Journal of Oral and Maxillofacial Pathology

: 2016  |  Volume : 20  |  Issue : 2  |  Page : 252--255

Metastatic tumors in the jaw bones: A retrospective clinicopathological study of 12 cases at Tertiary Cancer Center

Kundan Kisanrao Nawale1, Monika Vyas2, Shubhada Kane3, Asawari Patil3,  
1 Consultant Pathologist, Department of Histopathology, SRL Reference Laboratory, Kolkata, West Bengal, India
2 Department of Pathology , Yale-New Haven Hospital, New Haven, CT 06510, USA
3 Department of Pathology, Tata Memorial Centre, Parel, Mumbai, Maharashtra, India

Correspondence Address:
Asawari Patil
Associate Professor, Department of Pathology, Tata Memorial Centre, Dr. Ernest Borges Road, Parel, Mumbai - 400 012, Maharashtra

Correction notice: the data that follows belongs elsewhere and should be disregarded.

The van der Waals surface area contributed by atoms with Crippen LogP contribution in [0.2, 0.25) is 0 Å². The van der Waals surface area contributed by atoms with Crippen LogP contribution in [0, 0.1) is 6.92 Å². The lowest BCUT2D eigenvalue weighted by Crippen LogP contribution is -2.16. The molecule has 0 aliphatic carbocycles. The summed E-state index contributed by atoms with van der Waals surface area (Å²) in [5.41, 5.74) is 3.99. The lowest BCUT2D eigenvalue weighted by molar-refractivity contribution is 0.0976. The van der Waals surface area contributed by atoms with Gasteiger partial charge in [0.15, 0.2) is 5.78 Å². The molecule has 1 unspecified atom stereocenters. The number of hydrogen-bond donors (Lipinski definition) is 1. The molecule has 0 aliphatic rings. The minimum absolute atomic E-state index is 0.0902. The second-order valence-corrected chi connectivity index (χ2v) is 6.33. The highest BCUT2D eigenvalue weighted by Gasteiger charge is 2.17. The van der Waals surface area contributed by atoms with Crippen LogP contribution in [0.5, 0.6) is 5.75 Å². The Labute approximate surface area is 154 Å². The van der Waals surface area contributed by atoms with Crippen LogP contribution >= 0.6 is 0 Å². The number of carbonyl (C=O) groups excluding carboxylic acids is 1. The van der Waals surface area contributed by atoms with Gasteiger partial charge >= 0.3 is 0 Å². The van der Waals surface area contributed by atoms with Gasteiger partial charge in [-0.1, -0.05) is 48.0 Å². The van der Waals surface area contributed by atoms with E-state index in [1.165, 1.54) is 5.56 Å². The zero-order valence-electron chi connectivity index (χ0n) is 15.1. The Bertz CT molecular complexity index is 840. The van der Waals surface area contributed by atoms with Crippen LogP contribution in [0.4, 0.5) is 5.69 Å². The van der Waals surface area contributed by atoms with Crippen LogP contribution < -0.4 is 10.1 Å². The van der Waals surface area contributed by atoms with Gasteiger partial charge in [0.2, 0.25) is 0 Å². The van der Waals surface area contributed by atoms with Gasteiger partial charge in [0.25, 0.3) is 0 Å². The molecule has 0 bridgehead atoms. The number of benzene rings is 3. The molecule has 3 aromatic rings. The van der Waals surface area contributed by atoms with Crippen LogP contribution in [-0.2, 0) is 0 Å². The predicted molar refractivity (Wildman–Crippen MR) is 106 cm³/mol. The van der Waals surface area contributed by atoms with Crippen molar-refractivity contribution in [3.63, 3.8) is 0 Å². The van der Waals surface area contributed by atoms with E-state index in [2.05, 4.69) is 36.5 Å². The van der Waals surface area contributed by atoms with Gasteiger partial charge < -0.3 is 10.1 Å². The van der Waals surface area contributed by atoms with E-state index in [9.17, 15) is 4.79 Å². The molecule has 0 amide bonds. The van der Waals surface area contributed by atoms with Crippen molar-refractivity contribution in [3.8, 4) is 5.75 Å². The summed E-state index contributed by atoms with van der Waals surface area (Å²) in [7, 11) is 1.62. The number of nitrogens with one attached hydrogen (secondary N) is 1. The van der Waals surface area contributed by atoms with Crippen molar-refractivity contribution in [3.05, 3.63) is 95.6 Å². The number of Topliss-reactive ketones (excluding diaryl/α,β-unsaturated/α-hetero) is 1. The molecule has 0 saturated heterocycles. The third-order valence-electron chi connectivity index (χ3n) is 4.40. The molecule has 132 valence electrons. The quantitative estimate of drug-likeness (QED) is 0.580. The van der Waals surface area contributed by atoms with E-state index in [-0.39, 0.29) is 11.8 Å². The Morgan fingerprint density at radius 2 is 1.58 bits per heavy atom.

Introduction: The metastatic disease of the jaw bones is very uncommon and accounts for approximately 1% of all malignancies of jaw. The most common location is molar region of mandible. Metastasis may go undetected on a routine skeletal survey for assessment of metastasis and rarely includes jaw bones. Aims and Objective: The aim of the study is to analyze primary malignancies in metastatic jaw tumors. Materials and Methods: We retrospectively studied clinicopathological features of 12 patients of metastasis to jaw bones diagnosed at tertiary cancer center between 2003 and 2011. All H and E and immunohistochemical slides were reviewed by two pathologists and relevant details were noted. Results: There were eight female and four male patients, with age range 12–71 years with metastases to jaws. All of them involved mandible with one case also showing the involvement of frontal sinuses. The types of metastatic tumors include adenocarcinoma (six cases), papillary thyroid carcinoma (four cases), carcinoma with neuroendocrine differentiation (one case) and neuroblastoma (one case). The diagnosis was made on biopsies in eight cases and on hemimandibulectomy in four cases. The primary site was known at the time of presentation only in four cases, all of them being thyroid carcinomas. Primary site was determined in seven cases after immunohistochemical workup on metastatic tumor and further investigations, whereas the primary site of carcinoma with neuroendocrine differentiation was unknown. Conclusion: Metastasis to jaw bones is rare and may be the first manifestation of unknown primary. A lesion predominantly involving bone with unusual morphology should raise a possibility of metastasis.